"Pitch (trying ha..): Humans is about our obsession with perfection and asking the question ‘What makes us human?’ You see this crucial question tackled in different scenarios throughout the series, applied to our work, dreams, family, love and sexual preferences. It asks the question of why we exist, what we want in life, what consciousness is, what love is and what a world would look like where AI would make our lives 'easier'."
Please introduce us to your character on The Man In The High Castle. How is it going into a show that has such a big following and such established characters?
"What I can say is that there is something dark, sexy and quite disturbing about my character. Definitely one of the most fun characters I have been able to play so far. I had watched the show before and found the idea of what a world would look like had Germany won the war very interesting as it obviously is a very dark scenario. What particularly grabbed me is what daily life would look like. Walking onto such a great show, to me it was about continuing to create that world together with the other characters, so I was simply really excited to be a part of it."
Guerrilla looks into a very interesting subject. Can you tell us more about the storyline?
"Guerrilla follows characters that open our eyes to what it meant to be of color or a minority in the 1970s. It shows us the different obstacles that you face if you want to change how you are treated in a country, by society; the personal struggles you have to deal with when you start to take action to change your circumstances and to be considered equal.
What makes the script so brilliant is that it shows different ways of going about that - from the very peaceful approach to the very extreme. It asks the question of what is right and what is wrong. Is there a ‘right way’ even to bring about change? What is justified if you have been treated unfairly and as an unequal. It shows the journey of a couple awakening from feeling powerless to taking action and how these actions, if morally questionable, can bring a human to the edge of their own emotional and psychological stability and how different backgrounds and upbringings of each person can shape our forms of actions differently."
How do you think history and this story can teach us today with relationships and acceptance?
"I think it will have a huge impact on people, especially after the U.S. election and what has happened in the past year all over the world, this is more relevant than ever. It will help people understand the struggle that people of color and minorities had to endure and still have to to this day. There will be very clear parallels to today’s problems, the roots on both sides. It will give us an insight to how radicalism can be born, what pain and oppression it comes from, and maybe force us to look at the very first seed of today’s radicalism. It will teach us how as a society and individual person, if we would be more accepting and loving to each other in this world, consider each of us human beings as equal, no matter what background, social status, nationality, color, gender or religion, there might not be any fuel for terrorism. As for the relationship between the two main characters, the story teaches us about our different roles as a man and a woman in a relationship, our power struggle within a relationship; it teaches us to let go of ego, making compromises, believing in something together and what it truly means to be 'partners' and a 'team' beyond being in love."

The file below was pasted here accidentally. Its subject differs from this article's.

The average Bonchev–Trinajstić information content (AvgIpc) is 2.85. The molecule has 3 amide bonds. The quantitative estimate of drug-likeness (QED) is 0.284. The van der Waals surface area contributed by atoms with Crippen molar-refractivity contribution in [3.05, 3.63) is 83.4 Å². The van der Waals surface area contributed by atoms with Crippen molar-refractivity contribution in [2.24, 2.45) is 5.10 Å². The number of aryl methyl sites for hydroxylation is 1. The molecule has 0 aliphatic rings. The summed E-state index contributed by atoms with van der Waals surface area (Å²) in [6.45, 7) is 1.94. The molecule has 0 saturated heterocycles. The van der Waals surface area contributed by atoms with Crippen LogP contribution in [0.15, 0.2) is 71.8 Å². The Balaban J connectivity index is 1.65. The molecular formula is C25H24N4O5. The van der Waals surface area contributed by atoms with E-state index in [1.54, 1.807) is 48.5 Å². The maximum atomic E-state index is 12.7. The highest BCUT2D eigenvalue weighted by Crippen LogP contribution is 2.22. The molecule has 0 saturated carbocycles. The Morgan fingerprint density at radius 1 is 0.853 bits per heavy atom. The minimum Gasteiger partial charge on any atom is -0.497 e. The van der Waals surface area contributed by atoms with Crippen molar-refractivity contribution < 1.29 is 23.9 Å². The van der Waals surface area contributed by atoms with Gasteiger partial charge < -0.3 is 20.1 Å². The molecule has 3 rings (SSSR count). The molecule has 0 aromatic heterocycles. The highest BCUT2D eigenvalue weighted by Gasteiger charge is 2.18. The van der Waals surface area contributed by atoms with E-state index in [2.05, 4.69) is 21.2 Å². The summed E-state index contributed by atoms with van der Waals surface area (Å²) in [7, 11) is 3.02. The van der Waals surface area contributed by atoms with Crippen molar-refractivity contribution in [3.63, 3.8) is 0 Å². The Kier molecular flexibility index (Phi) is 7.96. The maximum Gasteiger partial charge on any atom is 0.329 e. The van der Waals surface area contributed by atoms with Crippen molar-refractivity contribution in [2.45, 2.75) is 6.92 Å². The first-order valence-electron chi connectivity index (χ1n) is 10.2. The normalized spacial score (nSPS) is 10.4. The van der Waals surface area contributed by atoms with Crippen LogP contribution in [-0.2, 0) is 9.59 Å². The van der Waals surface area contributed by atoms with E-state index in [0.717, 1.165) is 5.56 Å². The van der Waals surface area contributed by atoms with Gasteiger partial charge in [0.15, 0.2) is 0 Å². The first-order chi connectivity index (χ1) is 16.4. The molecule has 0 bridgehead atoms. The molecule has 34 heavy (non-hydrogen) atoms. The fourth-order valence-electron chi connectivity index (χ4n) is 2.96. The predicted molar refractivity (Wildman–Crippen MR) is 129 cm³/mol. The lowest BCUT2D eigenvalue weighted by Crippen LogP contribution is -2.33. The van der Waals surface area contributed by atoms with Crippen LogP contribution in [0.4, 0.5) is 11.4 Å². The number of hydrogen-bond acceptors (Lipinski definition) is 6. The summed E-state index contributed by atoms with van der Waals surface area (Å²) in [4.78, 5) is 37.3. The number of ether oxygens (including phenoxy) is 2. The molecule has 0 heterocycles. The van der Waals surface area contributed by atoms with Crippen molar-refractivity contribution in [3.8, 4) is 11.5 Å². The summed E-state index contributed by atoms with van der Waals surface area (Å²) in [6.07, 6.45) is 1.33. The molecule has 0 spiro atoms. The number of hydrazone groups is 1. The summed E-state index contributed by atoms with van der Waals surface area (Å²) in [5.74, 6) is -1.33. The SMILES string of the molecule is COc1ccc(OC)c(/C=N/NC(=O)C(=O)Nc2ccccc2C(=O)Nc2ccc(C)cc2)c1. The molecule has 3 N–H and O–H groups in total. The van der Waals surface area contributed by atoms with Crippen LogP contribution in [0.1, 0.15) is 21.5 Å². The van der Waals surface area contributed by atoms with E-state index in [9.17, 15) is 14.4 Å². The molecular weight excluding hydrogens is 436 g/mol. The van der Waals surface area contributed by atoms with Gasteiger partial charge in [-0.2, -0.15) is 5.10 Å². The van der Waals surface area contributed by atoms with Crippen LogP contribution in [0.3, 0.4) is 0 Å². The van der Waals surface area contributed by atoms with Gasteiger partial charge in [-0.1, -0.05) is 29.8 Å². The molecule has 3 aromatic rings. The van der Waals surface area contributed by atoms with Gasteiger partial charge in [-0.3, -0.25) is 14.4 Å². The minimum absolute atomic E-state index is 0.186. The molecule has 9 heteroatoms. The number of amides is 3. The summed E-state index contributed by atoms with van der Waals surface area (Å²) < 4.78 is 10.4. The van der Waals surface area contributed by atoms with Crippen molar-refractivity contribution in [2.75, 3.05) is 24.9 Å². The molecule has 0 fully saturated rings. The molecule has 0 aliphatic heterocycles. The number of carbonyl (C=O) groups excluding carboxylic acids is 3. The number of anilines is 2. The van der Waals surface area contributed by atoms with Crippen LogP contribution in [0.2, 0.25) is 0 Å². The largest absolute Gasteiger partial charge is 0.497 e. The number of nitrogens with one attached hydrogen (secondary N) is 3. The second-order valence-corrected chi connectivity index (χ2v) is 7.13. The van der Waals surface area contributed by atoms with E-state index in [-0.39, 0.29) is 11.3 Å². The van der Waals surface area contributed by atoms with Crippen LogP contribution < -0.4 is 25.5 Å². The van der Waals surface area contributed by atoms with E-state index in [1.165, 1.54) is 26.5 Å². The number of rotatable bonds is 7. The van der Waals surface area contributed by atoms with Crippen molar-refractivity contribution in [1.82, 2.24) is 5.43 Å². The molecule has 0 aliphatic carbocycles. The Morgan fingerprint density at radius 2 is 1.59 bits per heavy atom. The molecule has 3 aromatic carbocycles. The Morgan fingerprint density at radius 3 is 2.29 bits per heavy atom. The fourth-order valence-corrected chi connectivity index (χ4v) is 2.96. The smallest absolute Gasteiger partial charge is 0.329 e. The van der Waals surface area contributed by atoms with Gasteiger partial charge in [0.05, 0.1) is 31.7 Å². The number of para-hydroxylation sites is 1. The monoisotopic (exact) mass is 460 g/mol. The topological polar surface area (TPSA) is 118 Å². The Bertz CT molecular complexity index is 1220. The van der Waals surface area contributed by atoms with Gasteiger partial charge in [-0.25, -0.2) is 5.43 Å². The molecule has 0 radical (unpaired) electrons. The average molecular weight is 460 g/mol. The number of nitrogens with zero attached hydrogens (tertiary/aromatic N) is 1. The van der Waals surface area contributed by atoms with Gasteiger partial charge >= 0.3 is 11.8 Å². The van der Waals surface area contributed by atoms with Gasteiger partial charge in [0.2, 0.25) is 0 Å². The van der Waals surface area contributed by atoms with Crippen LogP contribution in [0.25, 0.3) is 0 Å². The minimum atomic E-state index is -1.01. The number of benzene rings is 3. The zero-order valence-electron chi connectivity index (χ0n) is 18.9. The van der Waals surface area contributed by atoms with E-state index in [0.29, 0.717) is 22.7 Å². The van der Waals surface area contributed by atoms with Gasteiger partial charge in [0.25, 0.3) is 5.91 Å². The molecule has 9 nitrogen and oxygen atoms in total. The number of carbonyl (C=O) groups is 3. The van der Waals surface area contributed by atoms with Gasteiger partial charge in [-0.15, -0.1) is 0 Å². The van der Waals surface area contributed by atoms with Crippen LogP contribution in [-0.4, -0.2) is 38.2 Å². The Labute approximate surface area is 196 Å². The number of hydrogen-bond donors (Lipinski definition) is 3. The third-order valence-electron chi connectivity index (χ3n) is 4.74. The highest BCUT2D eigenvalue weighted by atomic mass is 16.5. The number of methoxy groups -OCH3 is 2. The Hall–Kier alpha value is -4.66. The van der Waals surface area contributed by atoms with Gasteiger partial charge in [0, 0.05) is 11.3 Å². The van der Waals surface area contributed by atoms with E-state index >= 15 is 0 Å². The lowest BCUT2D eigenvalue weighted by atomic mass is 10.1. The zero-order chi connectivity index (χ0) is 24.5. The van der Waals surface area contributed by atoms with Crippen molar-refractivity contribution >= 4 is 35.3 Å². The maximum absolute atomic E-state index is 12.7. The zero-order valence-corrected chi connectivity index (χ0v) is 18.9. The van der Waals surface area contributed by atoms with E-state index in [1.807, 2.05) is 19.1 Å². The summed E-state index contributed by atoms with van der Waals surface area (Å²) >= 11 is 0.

What has been the most inspiring role you've taken on to date and how has it shaped you in the present day?
"I’d have to say Eliette in Guerrilla. There are other characters that came to mind, but what has been the most inspiring about this particular character is her strength. Not a strength out of ego, but a strength out of a great love for humanity and truth and equality. Eliette has shaped me in the way that she made me stronger as a woman and feel more grounded as an individual to voice how I feel and to not let myself be oppressed by the idea of what society tells us we should be like.”
What other creatives do you admire and why?
"There are a lot, new ones every day even. But if I had to say I’d say Christian Bale, Philip Seymour Hoffman, Kate Winslet, Jessica Chastain... For the ones I named, what they all have in common is a strength and vulnerability in their art. They allow people fearlessly to look into their soul, including the darkest parts of what it means to be human and the most vulnerable places we want to hide. They go where others don’t want to go and to me that’s strength and true art."
What's next for you?
"Training dolphins. Aside from that classic activity, possibly a period drama, and well... Moving to London."